Pamplona is the capital city of the Autonomous Community of Navarre, in the north of Spain. It was founded by the Roman general Pompey, who named it Pompaelo in 75 B.C.
Pamplona is globally known as the headquarters of the international “San Fermín” festivities. But more than just a fiesta, today Pamplona is a modern and welcoming city where visitors can enjoy many attractions: strolling along the centenary city walls and cobbled streets, relaxing in the parks and terraces, trying some of the delicious “pinchos” in the bustling old part of town, visiting historical monuments, shopping, going to see first-class shows, or watching traditional sports such as “pelota”.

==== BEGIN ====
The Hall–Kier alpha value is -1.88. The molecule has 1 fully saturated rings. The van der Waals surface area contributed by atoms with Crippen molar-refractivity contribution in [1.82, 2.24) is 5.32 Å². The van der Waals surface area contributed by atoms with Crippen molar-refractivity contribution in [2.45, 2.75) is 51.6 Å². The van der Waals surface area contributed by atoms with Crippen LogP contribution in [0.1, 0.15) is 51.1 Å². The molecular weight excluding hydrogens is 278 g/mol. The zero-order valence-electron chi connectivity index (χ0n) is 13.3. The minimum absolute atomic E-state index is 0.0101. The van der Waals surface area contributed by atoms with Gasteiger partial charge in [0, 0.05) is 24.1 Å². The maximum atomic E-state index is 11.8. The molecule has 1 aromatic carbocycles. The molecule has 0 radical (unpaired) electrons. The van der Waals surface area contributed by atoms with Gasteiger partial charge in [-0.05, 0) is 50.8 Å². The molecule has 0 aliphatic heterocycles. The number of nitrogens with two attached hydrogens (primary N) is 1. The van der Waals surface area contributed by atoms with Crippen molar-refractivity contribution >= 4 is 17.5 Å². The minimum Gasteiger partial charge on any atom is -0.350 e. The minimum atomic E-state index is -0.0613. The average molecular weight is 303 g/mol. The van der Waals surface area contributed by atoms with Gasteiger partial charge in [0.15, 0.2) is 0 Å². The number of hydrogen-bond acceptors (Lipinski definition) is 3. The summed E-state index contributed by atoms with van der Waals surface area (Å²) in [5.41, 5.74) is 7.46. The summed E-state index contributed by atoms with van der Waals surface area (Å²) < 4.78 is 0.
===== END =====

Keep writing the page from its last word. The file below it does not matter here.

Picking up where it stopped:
Pamplona stands out for its magnificent mediaeval city walls, considered one of the most interesting and best conserved defensive systems in Spain, and declared a National Monument. The Citadel makes up the great green space in Pamplona, 280,000 square metres in which pavilions, moats, bastions, ravelins, fortifications, other buildings and gentle slopes are places where you can relax or enjoy culture.
This city is very easy to navigate and most of its artistic heritage of interest lies within the walled perimeter in the historic quarter and is within walking distance from the Plaza del Castillo (Castle Square). The highest point is the Cathedral of Santa María(12th and 15th centuries), which hides one of the most beautiful Gothic cloisters in Europe behind its neo-classical façade.
There is a constant, steady flow of visitors, many of whom are pilgrims or hikers doing the Camino de Santiago (Route of St. James or Santiago Way), which crosses the city.
Pamplona is a green, walled and gourmet city, from where you can comfortably discover the best of Navarre.